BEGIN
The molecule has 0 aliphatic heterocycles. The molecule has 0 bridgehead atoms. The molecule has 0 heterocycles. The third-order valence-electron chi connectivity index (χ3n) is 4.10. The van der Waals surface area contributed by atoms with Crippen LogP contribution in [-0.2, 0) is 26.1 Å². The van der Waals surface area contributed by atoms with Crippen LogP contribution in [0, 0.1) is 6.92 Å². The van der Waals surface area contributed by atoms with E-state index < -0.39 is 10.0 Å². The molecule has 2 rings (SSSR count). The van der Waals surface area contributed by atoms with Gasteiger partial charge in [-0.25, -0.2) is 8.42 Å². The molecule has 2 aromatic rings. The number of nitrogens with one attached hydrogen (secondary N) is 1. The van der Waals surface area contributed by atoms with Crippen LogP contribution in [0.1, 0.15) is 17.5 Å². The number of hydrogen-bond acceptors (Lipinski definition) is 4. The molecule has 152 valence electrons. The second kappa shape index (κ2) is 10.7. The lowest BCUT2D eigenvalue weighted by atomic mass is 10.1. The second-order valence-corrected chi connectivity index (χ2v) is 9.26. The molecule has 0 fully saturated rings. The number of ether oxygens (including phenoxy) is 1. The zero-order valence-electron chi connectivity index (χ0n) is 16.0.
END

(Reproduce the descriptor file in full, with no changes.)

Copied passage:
The molecule has 0 aliphatic heterocycles. The molecule has 0 bridgehead atoms. The molecule has 0 heterocycles. The third-order valence-electron chi connectivity index (χ3n) is 4.10. The van der Waals surface area contributed by atoms with Crippen LogP contribution in [-0.2, 0) is 26.1 Å². The van der Waals surface area contributed by atoms with Crippen LogP contribution in [0, 0.1) is 6.92 Å². The van der Waals surface area contributed by atoms with E-state index < -0.39 is 10.0 Å². The molecule has 2 rings (SSSR count). The van der Waals surface area contributed by atoms with Gasteiger partial charge in [-0.25, -0.2) is 8.42 Å². The molecule has 2 aromatic rings. The number of nitrogens with one attached hydrogen (secondary N) is 1. The van der Waals surface area contributed by atoms with Crippen LogP contribution in [0.1, 0.15) is 17.5 Å². The number of hydrogen-bond acceptors (Lipinski definition) is 4. The molecule has 152 valence electrons. The second kappa shape index (κ2) is 10.7. The lowest BCUT2D eigenvalue weighted by atomic mass is 10.1. The second-order valence-corrected chi connectivity index (χ2v) is 9.26. The molecule has 0 fully saturated rings. The number of ether oxygens (including phenoxy) is 1. The zero-order valence-electron chi connectivity index (χ0n) is 16.0.